Transparency International (TI) report 2019 highlights the worldwide relationship between politics, money and corruption. The Corruption Perceptions Index (CPI) 2019 in the report reveals that a staggering number of countries are showing little or no improvement in tackling corruption. The index scores 180 countries and territories by their perceived levels of public sector corruption as viewed by experts, stakeholders and business people. The perception as revealed in the report is built in and fed by the growing nexus between politics, businesspersons and tycoons abetting to the rise of politics based on cronyism. This is exactly what has happened in Nepal for long and perceptibly expressed during these days. A group of businessmen and entrepreneurs with access to the corridors of power have seemingly captured some of the state policies and administrative apparatus to peddle influence in the executive acts of the state. As a consequence political leaders, bureaucrats and businesspersons are implicated in corruption allegations, and some of them are framed and booked in the court of justice. Why do politicians indulge in corrupt practices even as they are entitled to enjoy privileges and perks which are disproportionately excessive and lavish by any standards which ordinary people cannot even think? Politicians are placed in the special privileged category vesting in them an unfettered power and authority to meddle into the affairs of the state. Expensive elections have been attributed among the major causes of political corruption in many countries including Nepal. Politicians tend to court the big business houses for financial contributions to finance elections. During the recent days, contracting out big projects has been abused to extract grease money with a penchant to amass illicit wealth. In an interview aired in the local TV channel other day former chief election commissioner Bhoj Raj Pokharel has stressed the need for reviewing the election system as the existing model has given rise to patrimonial, corrupt and hegemonic political leadership. Moreover, Transparency International report mentions that the unregulated flow of big money in politics also makes public policy vulnerable to undue influence. The report explains that the countries with stronger enforcement of campaign finance regulations have lower levels of corruption, as measured by the corruption perception index. Countries where campaign finance regulations are comprehensive and systematically enforced do score high as indicated in the perception index whereas countries where such regulations either don’t exist or are poorly enforced score worse. Many countries that significantly improved their corruption perception scores also strengthened their enforcement of campaign finance regulations. In addition, when policy makers listen only to wealthy or politically connected individuals and groups, they often do so at the expense of the citizens they serve. In fact, the current state of corruption speaks to a need for greater political integrity in many countries. In enhancing possibilities and chances of controlling corruption, governments must strengthen checks and balances, limit the influence of big money in politics and ensure broad input in political decision-making. Public policies and resources should not be determined by economic power or political influence, but by fair consultation and impartial budget. In the same vein, TI report does suggest that reducing big money in politics and promoting inclusive political decision making are essential to curb corruption. The report mentions that the countries with broader and more open consultation processes perform better on the perception index. By contrast, where there is little or no consultation, the average score is very poor. A vast majority of countries that significantly declined their CPI scores do not engage the most relevant political, social and financial actors and stakeholders in political decision making. Countries with lower CPI scores also have a higher concentration of political power among wealthy citizens. Across the board, there is a growing popular perception that rich people buy elections which was also substantiated by some of the cases in the last general elections held at three levels. Governments should, therefore, reduce the risk of undue influence in its policy-making. It should tighten controls of rapacious profit seekers over financial and policy interests of the people. .The Transparency Report suggests that the governments should establish cooling-off periods for former officials to work for the non-government sector and ensure that rules are properly enforced and sanctioned. Governments should create mechanisms to ensure that service delivery and public resource allocation are not driven by personal connections or are biased towards special interest groups at the expense of the overall public good. In order to prevent excessive money and influence in politics, governments should improve and properly enforce campaign finance regulations. The current state of corruption speaks to a need for greater political integrity in many countries. Public policies and resources should not be determined by economic power or political influence, but by fair consultation and rational and responsible allocation of budgetary resources. Political parties should also disclose their sources of income, assets and loans. Furthermore governments should empower oversight agencies with stronger mandates and appropriate resources. For democracy to be effective against corruption, governments must ensure that elections are free and fair. Preventing and sanctioning vote-buying and misinformation campaigns are essential in rebuilding trust in government and ensuring that citizens can use their vote to punish corrupt politicians. Governments should protect civil liberties and political rights including freedom of speech, expression and association. Governments should also engage civil society, and protect citizens, activists, whistleblowers and allow journalists in monitoring elections to prevent foul campaigning that challenge the integrity of electoral process. The democratic elections held in 2017 indicated that the elections have become prohibitively expensive both in terms of management and campaigning to defy the rationale and significance of democratic polity. It is time to review the system to ensure that politicians are not lured to squander the national treasury for the sake of contesting polls.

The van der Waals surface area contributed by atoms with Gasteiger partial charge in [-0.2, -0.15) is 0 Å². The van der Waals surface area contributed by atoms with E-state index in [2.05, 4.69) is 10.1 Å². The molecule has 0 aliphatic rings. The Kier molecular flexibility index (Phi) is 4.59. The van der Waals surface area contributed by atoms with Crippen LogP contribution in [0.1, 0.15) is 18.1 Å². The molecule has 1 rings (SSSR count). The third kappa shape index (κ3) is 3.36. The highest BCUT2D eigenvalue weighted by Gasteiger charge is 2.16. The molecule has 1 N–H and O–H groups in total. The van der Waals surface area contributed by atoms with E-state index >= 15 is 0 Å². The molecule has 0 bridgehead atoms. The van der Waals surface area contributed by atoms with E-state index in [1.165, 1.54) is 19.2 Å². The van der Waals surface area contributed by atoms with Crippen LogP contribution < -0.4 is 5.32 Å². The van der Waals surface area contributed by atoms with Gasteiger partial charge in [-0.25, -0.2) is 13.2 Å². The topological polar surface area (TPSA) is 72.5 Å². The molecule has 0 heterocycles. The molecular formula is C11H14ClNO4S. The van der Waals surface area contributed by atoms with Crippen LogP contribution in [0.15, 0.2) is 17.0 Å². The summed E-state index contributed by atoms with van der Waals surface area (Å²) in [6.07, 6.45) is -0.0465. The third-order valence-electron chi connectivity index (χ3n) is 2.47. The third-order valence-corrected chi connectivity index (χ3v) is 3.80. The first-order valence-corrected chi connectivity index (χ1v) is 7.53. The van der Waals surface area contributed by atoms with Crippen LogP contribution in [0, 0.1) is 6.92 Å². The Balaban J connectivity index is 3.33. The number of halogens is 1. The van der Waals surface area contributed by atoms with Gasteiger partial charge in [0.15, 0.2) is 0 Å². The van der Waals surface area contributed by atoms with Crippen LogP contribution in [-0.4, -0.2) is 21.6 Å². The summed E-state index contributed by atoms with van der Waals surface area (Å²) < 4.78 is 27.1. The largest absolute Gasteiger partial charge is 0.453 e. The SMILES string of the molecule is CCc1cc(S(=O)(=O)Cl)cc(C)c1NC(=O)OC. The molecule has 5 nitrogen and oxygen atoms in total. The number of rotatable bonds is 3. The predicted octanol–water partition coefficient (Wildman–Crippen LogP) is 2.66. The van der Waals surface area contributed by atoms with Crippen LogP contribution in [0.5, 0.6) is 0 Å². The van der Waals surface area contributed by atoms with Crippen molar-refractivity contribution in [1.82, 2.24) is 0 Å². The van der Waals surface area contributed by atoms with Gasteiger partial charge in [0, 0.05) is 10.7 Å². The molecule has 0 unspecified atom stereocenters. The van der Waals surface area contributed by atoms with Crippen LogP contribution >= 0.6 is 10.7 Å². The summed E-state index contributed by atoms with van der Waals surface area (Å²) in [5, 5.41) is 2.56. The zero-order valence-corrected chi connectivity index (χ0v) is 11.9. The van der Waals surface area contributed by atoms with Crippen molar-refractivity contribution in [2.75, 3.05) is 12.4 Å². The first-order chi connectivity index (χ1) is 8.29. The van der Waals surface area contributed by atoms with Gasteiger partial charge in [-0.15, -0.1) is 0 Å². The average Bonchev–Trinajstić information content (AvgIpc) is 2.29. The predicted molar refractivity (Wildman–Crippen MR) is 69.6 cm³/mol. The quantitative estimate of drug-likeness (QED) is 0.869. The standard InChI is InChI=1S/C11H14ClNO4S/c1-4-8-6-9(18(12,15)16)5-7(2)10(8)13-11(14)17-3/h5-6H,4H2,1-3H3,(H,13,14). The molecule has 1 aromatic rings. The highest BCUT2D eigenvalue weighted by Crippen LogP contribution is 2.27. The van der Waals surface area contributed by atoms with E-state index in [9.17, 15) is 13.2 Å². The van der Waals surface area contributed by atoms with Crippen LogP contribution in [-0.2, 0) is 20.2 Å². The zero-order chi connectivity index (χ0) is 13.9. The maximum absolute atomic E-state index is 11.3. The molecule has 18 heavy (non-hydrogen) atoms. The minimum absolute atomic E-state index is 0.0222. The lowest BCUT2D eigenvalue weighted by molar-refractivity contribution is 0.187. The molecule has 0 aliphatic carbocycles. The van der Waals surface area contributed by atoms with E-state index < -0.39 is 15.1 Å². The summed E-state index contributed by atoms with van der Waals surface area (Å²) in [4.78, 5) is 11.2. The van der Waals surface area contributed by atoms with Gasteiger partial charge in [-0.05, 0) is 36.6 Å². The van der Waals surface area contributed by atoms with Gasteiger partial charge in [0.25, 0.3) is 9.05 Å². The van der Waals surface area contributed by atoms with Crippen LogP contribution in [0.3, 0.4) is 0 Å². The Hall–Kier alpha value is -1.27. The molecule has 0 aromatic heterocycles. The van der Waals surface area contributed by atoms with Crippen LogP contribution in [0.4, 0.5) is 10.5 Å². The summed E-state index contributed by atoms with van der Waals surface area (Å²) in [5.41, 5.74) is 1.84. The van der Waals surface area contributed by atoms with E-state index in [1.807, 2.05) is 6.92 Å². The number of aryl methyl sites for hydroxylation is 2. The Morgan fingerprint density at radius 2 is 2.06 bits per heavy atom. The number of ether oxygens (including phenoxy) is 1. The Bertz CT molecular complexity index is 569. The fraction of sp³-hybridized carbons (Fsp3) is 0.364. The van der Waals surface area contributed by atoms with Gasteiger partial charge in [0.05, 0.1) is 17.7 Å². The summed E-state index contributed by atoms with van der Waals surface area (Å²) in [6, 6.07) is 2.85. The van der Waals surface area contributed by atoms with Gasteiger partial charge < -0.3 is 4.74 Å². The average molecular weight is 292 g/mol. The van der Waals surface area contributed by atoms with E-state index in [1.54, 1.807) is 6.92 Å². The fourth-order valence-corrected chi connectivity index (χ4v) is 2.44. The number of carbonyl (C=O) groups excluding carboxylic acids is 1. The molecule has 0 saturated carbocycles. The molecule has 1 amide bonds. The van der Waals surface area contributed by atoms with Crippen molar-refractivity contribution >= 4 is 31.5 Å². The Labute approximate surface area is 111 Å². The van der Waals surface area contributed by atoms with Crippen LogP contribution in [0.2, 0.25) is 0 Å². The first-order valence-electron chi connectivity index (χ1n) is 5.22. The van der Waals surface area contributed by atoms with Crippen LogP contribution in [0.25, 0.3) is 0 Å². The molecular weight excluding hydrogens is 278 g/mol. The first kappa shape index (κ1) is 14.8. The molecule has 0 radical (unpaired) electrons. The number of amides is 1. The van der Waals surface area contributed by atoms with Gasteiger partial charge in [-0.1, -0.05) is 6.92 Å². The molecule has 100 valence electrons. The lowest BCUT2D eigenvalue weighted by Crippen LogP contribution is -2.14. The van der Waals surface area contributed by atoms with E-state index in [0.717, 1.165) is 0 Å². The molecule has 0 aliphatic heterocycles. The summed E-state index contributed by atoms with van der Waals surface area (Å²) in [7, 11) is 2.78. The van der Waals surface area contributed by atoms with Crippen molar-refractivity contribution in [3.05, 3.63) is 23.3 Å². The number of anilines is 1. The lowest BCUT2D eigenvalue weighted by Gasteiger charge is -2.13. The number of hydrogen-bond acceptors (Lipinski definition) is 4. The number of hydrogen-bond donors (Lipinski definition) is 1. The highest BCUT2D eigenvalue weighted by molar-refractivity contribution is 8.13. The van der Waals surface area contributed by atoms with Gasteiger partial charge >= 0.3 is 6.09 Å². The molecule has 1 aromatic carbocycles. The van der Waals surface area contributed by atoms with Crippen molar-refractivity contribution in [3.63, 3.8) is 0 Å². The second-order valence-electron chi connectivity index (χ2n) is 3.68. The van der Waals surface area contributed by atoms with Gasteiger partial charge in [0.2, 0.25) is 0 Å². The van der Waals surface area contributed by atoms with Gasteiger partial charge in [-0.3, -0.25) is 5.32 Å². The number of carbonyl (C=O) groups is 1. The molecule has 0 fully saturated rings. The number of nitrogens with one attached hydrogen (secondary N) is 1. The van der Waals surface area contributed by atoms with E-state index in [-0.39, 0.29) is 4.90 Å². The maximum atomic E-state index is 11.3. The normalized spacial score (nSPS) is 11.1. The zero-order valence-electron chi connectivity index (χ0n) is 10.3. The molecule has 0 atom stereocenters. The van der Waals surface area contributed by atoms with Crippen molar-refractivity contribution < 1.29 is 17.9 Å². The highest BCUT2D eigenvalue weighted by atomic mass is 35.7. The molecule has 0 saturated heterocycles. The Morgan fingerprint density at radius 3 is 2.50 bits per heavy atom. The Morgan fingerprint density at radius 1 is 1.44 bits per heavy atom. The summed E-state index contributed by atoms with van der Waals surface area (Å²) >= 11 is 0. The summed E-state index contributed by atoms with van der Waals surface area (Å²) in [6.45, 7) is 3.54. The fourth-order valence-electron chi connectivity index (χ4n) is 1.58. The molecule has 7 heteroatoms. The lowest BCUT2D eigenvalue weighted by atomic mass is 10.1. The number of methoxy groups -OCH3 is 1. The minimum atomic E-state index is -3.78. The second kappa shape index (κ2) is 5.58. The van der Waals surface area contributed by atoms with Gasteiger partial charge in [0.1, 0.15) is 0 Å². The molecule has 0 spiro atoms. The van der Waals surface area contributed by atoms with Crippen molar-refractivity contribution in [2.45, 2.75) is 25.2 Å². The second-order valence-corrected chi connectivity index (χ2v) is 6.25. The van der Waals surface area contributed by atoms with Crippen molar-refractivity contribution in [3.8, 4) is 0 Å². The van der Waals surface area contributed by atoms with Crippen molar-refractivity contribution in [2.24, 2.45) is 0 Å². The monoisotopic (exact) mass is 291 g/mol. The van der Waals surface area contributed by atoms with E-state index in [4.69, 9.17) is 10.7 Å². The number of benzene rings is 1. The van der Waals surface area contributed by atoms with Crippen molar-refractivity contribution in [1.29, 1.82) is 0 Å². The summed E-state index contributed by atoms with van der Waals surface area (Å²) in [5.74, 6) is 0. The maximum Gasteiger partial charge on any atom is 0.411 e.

(Rijal, PhD, contributes regularly to TRN and writes on contemporary political, economic and governance issues. He can be reached at email@example.com)